She made a strong statement, however, in favour of implementing policies to address climate change on her website in an entry from 11 February 2016, calling it “one of the most serious threats that we face”.

In the same statement, she also said she hopes “to see an ambitious set of targets, that are balanced with keeping costs affordable for consumers” in the government’s long-awaited emission reduction plan.

Her main action of note since becoming climate minister was to stand alongside Canadian environment minister, Catherine McKenna, at the UN climate talks in Bonn this year to reaffirm the UK’s commitment to phasing out coal.

Perry is more keen on the UK’s membership of the EU than many of May’s recent appointments. She was one of seven MPs to rebel against the government and vote for a clause that would have required May to get parliamentary approval for any Brexit deal. The clause was still defeated by 326 votes to 293.

6. Liam Fox

At the other end of the spectrum to Perry — in both his views on Brexit and approach to climate policy — is international trade secretary, Liam Fox.

Fox continued 2017 pretty much as he had approached 2016.

He met with two neoconservative think tanks during his first trip to the United States after the 2017 general election. According to documents obtained by DeSmog UK via the Freedom of Information Act, Fox held a breakfast meeting with think tanks and business associations in Washington D.C. during his trip on 19-20 June. In attendance was the American Enterprise Institute (AEI) and the Heritage Foundation – both influential think tanks backed by corporations and conservative foundations.

In 2016, during his first post-Brexit trip to the United States, less than two weeks after being appointed International Trade Secretary, Fox addressed 16 Heritage Foundation staff, including the think tank’s president Jim DeMint, and executive vice president, Bret Bernhardt, over lunch “to explain the formation of the Department and UK priorities on trade and our EU renegotiation”, according to the meeting notes.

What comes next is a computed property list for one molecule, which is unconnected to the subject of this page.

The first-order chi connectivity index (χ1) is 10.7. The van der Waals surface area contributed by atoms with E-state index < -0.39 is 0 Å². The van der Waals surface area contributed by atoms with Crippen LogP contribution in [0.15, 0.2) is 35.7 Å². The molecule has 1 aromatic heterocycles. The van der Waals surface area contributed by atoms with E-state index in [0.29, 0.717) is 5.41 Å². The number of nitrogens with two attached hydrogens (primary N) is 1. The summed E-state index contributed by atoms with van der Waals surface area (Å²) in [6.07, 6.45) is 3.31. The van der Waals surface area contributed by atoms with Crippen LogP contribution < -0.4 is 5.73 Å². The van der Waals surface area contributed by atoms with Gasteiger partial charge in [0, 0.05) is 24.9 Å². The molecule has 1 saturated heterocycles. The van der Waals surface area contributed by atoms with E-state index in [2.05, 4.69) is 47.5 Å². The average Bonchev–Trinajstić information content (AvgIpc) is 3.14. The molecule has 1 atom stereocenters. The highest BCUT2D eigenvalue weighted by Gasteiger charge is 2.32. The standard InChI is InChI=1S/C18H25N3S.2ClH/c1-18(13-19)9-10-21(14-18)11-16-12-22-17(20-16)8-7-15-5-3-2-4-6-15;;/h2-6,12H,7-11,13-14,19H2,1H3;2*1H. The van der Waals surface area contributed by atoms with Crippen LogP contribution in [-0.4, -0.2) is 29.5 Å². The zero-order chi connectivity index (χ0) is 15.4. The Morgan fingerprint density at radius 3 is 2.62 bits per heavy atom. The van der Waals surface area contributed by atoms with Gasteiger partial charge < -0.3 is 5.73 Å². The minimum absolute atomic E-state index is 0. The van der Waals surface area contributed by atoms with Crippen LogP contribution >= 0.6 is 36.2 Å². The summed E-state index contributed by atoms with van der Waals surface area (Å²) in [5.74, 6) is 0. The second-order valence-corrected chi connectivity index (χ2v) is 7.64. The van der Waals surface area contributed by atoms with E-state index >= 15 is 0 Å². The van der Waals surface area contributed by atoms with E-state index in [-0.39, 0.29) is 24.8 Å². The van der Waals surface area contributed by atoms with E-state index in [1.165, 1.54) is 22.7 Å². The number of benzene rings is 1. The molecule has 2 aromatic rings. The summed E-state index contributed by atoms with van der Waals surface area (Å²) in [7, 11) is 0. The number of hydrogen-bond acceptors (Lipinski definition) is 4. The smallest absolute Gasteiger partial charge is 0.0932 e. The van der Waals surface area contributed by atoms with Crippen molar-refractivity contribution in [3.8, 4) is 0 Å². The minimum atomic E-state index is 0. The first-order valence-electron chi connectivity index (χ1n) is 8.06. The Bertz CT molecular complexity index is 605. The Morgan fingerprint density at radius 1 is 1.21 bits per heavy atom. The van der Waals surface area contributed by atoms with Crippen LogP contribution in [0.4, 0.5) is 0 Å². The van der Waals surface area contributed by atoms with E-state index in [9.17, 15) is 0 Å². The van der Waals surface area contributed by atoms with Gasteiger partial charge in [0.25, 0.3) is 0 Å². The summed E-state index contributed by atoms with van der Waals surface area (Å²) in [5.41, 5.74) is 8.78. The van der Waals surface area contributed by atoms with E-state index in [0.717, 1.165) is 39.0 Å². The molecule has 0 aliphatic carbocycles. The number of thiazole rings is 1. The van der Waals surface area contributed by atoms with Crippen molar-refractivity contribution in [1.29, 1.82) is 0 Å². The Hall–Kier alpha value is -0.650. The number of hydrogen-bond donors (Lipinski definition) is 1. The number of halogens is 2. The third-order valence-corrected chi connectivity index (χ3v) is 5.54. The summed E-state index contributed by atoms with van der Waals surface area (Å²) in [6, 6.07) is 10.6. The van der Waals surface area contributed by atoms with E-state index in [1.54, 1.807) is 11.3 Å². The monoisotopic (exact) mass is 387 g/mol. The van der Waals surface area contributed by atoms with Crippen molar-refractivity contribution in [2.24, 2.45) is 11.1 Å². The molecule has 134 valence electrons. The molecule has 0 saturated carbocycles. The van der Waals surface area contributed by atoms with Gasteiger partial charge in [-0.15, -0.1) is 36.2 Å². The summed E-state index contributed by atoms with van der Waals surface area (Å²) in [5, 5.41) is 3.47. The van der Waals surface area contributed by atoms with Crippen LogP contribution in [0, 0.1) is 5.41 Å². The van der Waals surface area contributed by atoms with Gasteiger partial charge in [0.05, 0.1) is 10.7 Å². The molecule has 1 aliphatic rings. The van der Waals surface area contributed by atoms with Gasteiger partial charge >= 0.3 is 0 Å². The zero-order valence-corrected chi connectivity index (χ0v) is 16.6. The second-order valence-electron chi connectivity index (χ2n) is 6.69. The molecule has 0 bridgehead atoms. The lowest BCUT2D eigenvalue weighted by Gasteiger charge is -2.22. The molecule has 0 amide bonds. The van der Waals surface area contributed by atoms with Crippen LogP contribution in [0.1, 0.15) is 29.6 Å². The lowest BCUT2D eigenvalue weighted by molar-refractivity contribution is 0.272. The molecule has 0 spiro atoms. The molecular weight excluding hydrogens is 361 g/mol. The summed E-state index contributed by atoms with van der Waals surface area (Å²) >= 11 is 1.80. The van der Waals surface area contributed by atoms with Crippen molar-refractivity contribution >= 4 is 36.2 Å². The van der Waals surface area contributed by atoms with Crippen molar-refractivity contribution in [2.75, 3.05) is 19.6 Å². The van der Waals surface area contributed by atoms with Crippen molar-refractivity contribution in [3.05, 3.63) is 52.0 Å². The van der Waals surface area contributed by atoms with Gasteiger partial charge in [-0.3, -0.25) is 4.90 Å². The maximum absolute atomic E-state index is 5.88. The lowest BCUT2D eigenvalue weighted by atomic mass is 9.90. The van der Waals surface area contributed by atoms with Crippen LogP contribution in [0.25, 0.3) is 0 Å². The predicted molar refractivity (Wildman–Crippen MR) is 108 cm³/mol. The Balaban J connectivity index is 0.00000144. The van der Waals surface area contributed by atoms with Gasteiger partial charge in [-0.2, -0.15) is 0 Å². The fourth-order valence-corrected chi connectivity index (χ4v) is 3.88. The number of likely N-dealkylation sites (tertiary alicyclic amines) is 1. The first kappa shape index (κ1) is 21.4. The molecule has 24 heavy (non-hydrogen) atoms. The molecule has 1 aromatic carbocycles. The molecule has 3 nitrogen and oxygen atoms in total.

Fox is at the core of a transatlantic Brexiteer climate science denier network, previously mapped by DeSmog UK.

7. Daniel Hannan

Another member of that network, Daniel Hannan, has continued his rise to prominence in 2017.

Since the Brexit referendum set the clock ticking on his current job as a Member of the European Parliament for the South East, Hannan has been busy carving a new identity for himself as a voice for free trade.

In September, Hannan launched the Institute for Free Trade at the UK’s Foreign Office. Trade Secretary Liam Fox and Foreign Secretary Boris Johnson both spoke at the launch event.

And in February, Hannan hosted the ‘Blue-Green Summit’ conference in Brussels. On the programme were climate science denier and GWPF advisor Matt Ridley and Myron Ebell, the former head of President Trump’s Environmental Protection Agency (EPA) transition team and a director of the libertarian US think tank the Competitive Enterprise Institute (CEI). Climate denier and UKIP MEP Roger Helmer and the GWPF’s director Benny Peiser were also in attendance.

8. David Rose

Another GWPF-favourite, journalist David Rose, has also had a slightly tricky year.

In February, in an “exclusive” for the Mail on Sunday making a number of inflammatory claims about the background to a scientific paper, published in the journal Science, which updated global temperature data to account for changes in the way ocean temperature measurements were taken.  

Scientists and other journalists discovered several major flaws in Rose’s story.  

Climate Home spoke to several UN climate negotiators, who explained the paper, led by Dr Thomas Karl, of NOAA, had no influence on the Paris talks. A factcheck at Carbon Brief by Berkeley Earth climate scientist Zeke Hausfather showed how Rose had ignored other scientific articles which had confirmed the work done by Karl et al. The claim that the Karl paper was “rushed” was refuted by the editor of Science, who revealed that in fact that paper had taken longer than usual to go through peer review at the journal.